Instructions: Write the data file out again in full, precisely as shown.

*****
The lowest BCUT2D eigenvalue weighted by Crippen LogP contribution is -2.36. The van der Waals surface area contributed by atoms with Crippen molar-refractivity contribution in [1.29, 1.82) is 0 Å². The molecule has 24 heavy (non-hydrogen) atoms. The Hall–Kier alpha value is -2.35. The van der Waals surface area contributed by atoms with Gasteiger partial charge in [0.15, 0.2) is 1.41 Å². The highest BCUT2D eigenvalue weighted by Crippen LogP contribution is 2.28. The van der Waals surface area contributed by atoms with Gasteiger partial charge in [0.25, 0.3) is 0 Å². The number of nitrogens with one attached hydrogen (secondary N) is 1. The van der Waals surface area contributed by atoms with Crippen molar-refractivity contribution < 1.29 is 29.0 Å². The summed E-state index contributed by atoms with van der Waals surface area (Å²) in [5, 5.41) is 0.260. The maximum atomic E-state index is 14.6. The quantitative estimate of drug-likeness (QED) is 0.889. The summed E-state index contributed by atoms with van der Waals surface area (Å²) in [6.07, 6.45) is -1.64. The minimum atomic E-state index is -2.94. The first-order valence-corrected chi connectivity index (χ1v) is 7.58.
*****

The lowest BCUT2D eigenvalue weighted by Crippen LogP contribution is -2.36. The van der Waals surface area contributed by atoms with Crippen molar-refractivity contribution in [1.29, 1.82) is 0 Å². The molecule has 24 heavy (non-hydrogen) atoms. The Hall–Kier alpha value is -2.35. The van der Waals surface area contributed by atoms with Gasteiger partial charge in [0.15, 0.2) is 1.41 Å². The highest BCUT2D eigenvalue weighted by Crippen LogP contribution is 2.28. The van der Waals surface area contributed by atoms with Gasteiger partial charge in [0.25, 0.3) is 0 Å². The number of nitrogens with one attached hydrogen (secondary N) is 1. The van der Waals surface area contributed by atoms with Crippen molar-refractivity contribution < 1.29 is 29.0 Å². The summed E-state index contributed by atoms with van der Waals surface area (Å²) in [5, 5.41) is 0.260. The maximum atomic E-state index is 14.6. The quantitative estimate of drug-likeness (QED) is 0.889. The summed E-state index contributed by atoms with van der Waals surface area (Å²) in [6.07, 6.45) is -1.64. The minimum atomic E-state index is -2.94. The first-order valence-corrected chi connectivity index (χ1v) is 7.58.